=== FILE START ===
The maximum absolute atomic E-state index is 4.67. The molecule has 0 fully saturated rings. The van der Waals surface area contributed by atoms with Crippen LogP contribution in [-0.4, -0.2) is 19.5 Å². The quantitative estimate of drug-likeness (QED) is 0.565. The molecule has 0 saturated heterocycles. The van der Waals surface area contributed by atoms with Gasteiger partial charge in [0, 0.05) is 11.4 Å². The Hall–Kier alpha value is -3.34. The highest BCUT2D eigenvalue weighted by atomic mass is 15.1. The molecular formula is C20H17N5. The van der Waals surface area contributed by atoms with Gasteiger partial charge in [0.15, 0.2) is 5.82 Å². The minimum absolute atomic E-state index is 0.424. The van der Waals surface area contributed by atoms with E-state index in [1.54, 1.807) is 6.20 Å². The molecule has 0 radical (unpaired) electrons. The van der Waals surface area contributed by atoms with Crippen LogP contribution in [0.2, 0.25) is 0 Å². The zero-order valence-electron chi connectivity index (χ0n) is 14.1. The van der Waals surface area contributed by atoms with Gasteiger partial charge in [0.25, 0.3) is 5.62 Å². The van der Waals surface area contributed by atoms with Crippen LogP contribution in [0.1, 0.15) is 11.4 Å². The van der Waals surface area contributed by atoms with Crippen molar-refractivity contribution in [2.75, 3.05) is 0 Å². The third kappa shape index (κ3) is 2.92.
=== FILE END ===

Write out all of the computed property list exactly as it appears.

The maximum absolute atomic E-state index is 4.67. The molecule has 0 fully saturated rings. The van der Waals surface area contributed by atoms with Crippen LogP contribution in [-0.4, -0.2) is 19.5 Å². The quantitative estimate of drug-likeness (QED) is 0.565. The molecule has 0 saturated heterocycles. The van der Waals surface area contributed by atoms with Gasteiger partial charge in [0, 0.05) is 11.4 Å². The Hall–Kier alpha value is -3.34. The highest BCUT2D eigenvalue weighted by atomic mass is 15.1. The molecular formula is C20H17N5. The van der Waals surface area contributed by atoms with Gasteiger partial charge in [0.15, 0.2) is 5.82 Å². The minimum absolute atomic E-state index is 0.424. The van der Waals surface area contributed by atoms with E-state index in [1.54, 1.807) is 6.20 Å². The molecule has 0 radical (unpaired) electrons. The van der Waals surface area contributed by atoms with Crippen LogP contribution in [0.2, 0.25) is 0 Å². The zero-order valence-electron chi connectivity index (χ0n) is 14.1. The van der Waals surface area contributed by atoms with Gasteiger partial charge in [0.25, 0.3) is 5.62 Å². The van der Waals surface area contributed by atoms with Crippen LogP contribution in [0.1, 0.15) is 11.4 Å². The van der Waals surface area contributed by atoms with Crippen molar-refractivity contribution in [2.75, 3.05) is 0 Å². The third kappa shape index (κ3) is 2.92.